Hymn                        (v.1-4) "Bless'd be the tie that binds"                            421


     Eternal God, giver and sustainer of life, we sense your almighty presence in these sacred moments. We offer our thanks and praise for your invitation to each of us to be present around these tables.

     As we share in this fellowship meal, make us mindful of that table almost 2,000 years ago where our Lord and Savior ate with his disciples. We, like them, do not always understand your teachings; and those we do understand, we too often fail to follow.

     Stir our hearts to obedience, an obedience that springs forth from a heart full of devotion for you. Move in our midst, touch our hands, transform our darkness into your light; but most of all, teach us to love you with our hearts, souls, and minds. O Spirit of God, lead us this night.

     In Christ’s name, Amen.

by S. Joan Hershey
from Deacon Manual for Caring Ministries
Copyright ©1998, Association of Brethren Caregivers, p. 238-39

Agape Meal

The “Foolishness’ of a Feast

Hymn                           "Be present at our table, Lord"                               457

Scripture                                 Luke 22:14-23

     14When the hour came, he took his place at the table, and the apostles with him. 15He said to them, “I have eagerly desired to eat this Passover with you before I suffer; 16for I tell you, I will not eat it until it is fulfilled in the kingdom of God.” 17Then he took a cup, and after giving thanks he said, “Take this and divide it among yourselves; 18for I tell you that from now on I will not drink of the fruit of the vine until the kingdom of God comes.” 19Then he took a loaf of bread, and when he had given thanks, he broke it and gave it to them, saying, “This is my body, which is given for you. Do this in remembrance of me.” 20And he did the same with the cup after supper, saying, “This cup that is poured out for you is the new covenant in my blood. 21But see, the one who betrays me is with me, and his hand is on the table. 22For the Son of Man is going as it has been determined, but woe to that one by whom he is betrayed!” 23Then they began to ask one another, which one of them it could be who would do this.


Again, we hear the note of betrayal, there is no perfect meal. We wonder, is it I.  We foolishly call this a feast . . .  and yet it is only a small piece of bread and a little bit of juice, that’s it, and yet it is so much more. With Christians around the world we remember, we may understand these elements differently in our various traditions.  And, sometimes it looks to outsiders kind of foolish that we don’t agree as Christians on the meaning, but we still break bread and we still drink from the cup.  A foolish feast, yes, but in it we remember what God has done for us in Jesus Christ, something we could not do for ourselves.  God is at work still, this salvation business, this redemption business, while we were yet sinners, scripture says, “Jesus died for us”  while we were enemies in fact, that’s what it says, while we were enemies, God reached out through his son. A foolish feast, yes, but it is the foolishness of God.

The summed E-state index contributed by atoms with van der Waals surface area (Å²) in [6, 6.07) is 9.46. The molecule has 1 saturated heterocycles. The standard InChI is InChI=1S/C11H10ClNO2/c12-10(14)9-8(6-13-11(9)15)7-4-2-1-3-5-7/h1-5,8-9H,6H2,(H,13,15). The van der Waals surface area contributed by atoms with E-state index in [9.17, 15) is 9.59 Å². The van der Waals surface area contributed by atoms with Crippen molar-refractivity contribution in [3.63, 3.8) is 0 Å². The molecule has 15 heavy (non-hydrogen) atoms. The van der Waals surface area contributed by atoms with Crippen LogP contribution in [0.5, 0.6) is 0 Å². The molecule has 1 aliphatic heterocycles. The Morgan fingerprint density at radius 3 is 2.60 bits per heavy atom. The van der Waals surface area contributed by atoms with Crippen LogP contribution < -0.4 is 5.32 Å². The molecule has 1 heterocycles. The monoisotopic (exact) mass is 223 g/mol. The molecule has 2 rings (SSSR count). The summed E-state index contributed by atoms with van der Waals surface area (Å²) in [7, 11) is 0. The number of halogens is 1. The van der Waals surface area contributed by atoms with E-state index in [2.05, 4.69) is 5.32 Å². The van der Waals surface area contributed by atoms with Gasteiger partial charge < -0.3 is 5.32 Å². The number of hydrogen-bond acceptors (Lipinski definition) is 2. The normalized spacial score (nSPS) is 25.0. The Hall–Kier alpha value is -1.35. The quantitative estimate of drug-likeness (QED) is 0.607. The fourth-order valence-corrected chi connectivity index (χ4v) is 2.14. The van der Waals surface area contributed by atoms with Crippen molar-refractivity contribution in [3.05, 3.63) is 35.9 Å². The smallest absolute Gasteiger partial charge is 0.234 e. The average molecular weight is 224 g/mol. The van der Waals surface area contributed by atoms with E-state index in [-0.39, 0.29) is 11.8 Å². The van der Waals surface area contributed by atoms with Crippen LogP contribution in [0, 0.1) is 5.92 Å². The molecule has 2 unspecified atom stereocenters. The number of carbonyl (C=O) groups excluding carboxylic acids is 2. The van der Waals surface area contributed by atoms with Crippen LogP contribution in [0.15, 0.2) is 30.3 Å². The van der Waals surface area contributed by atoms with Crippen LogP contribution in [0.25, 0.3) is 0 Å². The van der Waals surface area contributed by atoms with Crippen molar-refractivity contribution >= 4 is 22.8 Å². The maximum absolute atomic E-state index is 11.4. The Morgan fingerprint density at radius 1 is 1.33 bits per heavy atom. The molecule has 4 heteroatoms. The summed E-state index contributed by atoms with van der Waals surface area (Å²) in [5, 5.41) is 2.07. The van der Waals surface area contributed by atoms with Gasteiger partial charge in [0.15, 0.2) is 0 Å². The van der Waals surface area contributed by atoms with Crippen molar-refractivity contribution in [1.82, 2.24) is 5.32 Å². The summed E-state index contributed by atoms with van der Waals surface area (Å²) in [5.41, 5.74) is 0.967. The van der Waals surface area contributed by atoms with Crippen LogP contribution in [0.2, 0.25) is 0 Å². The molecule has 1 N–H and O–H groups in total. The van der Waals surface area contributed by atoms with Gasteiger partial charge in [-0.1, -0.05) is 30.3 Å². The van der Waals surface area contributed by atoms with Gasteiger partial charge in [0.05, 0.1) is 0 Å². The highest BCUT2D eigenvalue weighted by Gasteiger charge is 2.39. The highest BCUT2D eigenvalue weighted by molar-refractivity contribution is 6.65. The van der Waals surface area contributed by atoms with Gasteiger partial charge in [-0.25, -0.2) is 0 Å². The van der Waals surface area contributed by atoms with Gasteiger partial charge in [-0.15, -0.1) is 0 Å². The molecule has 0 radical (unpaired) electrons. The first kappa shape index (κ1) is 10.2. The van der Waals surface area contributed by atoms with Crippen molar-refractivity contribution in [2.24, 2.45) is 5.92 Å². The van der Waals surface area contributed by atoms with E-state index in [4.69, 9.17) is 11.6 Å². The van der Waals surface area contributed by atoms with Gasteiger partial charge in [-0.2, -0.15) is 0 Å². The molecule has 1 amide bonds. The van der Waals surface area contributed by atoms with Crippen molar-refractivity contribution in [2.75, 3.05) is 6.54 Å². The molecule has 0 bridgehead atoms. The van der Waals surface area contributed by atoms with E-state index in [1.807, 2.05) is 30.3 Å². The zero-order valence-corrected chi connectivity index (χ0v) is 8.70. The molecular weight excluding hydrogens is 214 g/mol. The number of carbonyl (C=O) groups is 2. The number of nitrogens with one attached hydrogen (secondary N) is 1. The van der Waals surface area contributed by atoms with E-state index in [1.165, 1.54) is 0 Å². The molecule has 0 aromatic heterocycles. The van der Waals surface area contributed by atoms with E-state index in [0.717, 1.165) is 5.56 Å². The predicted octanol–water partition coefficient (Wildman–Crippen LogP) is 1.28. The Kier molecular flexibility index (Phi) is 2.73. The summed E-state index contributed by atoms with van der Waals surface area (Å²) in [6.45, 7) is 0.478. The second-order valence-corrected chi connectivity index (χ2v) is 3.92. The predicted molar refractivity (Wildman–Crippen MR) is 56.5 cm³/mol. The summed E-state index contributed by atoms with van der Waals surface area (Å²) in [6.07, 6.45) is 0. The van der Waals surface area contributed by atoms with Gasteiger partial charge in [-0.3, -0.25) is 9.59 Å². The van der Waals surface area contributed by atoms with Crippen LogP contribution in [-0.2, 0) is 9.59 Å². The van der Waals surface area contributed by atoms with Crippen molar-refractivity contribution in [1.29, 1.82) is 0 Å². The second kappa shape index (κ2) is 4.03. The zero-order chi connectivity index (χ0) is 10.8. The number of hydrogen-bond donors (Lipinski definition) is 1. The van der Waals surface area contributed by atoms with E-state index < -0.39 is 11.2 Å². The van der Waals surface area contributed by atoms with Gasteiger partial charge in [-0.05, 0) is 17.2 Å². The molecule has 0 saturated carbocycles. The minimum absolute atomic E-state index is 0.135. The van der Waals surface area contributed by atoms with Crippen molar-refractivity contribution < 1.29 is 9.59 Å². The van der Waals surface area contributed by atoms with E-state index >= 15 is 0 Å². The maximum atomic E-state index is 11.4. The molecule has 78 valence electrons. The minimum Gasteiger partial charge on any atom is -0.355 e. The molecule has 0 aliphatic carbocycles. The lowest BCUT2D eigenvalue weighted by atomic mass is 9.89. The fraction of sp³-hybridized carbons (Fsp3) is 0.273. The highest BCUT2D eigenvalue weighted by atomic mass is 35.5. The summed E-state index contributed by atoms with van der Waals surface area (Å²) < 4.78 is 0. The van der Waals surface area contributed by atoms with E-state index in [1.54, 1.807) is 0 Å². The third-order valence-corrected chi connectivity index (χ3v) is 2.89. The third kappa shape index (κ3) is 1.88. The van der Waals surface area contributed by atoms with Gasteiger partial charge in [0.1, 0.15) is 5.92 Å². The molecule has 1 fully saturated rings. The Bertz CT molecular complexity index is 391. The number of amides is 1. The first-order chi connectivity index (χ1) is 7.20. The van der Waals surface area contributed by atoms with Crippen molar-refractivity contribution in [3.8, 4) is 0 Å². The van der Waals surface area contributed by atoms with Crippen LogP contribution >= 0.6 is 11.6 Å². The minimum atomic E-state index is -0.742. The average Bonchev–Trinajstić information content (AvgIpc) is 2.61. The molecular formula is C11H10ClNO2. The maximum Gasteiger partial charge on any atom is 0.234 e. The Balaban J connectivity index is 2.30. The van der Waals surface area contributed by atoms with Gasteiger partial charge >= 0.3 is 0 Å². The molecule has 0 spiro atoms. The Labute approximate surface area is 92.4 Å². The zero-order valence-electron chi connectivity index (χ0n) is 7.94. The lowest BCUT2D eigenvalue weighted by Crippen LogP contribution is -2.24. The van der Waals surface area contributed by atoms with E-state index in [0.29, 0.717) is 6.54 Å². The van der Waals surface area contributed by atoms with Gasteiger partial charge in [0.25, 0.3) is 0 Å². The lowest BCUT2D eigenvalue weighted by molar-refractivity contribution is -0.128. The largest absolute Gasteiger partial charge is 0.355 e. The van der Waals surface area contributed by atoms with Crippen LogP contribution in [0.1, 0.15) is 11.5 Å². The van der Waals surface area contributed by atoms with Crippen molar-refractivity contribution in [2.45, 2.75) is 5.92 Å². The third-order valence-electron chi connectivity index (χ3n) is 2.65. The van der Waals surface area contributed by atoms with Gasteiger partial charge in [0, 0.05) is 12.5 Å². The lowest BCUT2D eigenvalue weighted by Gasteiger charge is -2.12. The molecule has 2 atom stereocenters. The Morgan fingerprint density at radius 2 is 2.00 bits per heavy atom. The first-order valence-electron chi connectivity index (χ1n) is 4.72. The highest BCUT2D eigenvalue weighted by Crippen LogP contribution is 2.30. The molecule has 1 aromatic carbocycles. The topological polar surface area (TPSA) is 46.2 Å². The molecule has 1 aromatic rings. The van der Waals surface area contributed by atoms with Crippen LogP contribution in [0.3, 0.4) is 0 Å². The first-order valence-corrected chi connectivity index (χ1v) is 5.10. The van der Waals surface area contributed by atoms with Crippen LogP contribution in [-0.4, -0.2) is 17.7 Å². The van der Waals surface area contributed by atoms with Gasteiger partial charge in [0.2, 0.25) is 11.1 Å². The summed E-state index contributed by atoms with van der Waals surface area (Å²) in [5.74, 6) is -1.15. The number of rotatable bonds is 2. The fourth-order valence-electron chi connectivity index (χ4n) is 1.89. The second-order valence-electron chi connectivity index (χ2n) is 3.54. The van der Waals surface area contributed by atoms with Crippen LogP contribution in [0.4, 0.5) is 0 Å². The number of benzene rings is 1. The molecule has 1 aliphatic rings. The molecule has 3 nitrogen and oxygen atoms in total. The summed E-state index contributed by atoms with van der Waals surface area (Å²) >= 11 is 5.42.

Blessing the Bread and Cup

O God we ask your blessing upon this bread and upon this cup - such simple things really - and we remember our Lord broke the bread with his disciples, and how they shared from the common cup. And he spoke of his body being broken and his blood shed, and they struggled to understand - as we struggle even today, but we know that in this meal we find our meaning and our hope and life itself. We ask your blessing on the breaking of the bread, realizing that in many ways we are broken with Christ, and we find our wholeness through you. O God, we ask your blessing upon what we are about to do.  Through it help us to proclaim, foolishly yes, to proclaim his death until he comes. And we know the rest of the story. This we pray in the name of the one who said “Do this in remembrance of me.” Amen.

Communion   (unison statements of faith spoke before partaking:)

“The bread which we break
is the communion of the body of Christ.”

Take and eat.


“The cup which we bless
is the communion of the blood of Christ.”

Take and drink.

Be Still and Know                        (silence)

Hymn                           "In the cross of Christ I glory"                                566


From the table our Lord went out into the garden, in the stillness of the night, there he prayed.  You know the story. A foolish story or a real one? One we remember. If this cup could pass by me, no, not my will but thy will be done. Then the darkness of that night unfolded. (extinguish a candle) He was betrayed with a kiss. (extinguish a candle) He was arrested. (extinguish a candle) He was brought before the religious authorities (extinguish a candle, and motion for others to extinguish the rest)
            As children we think of the dark and to keep from getting scared, we laugh…  It is Maundy Thursday, tomorrow is Good Friday - the day upon which our Lord was crucified. He died, he was taken down from the cross and put into the tomb, and then we have Holy Saturday… It is Maundy Thursday, brother and sisters, but don’t be afraid - Sunday is coming, Sunday is coming, Sunday is coming. Amen . . . Amen

The Lord bless you and keep you. The Lord make his face to shine upon you. The Lord be gracious unto you and give you peace. Go in peace.

All scripture quotations taken from the New Revised Standard Version, copyright ©1989 by the Division of Christian Education of the National Council of the Churches of Christ in the United States of America. Used by permission. All rights reserved.

announcement in bulletin:

         You are invited to stay and clean up from our meal. Thank you to all who helped prepare this meal, those who shared in leadership during it, and those who cared for children so parents could participate.

#'s are from Hymnal: A Worship Book

(para traducir a español, presione la bandera de España)



©2010 Peter L. Haynes
(unless otherwise stated, worship resources were written by him)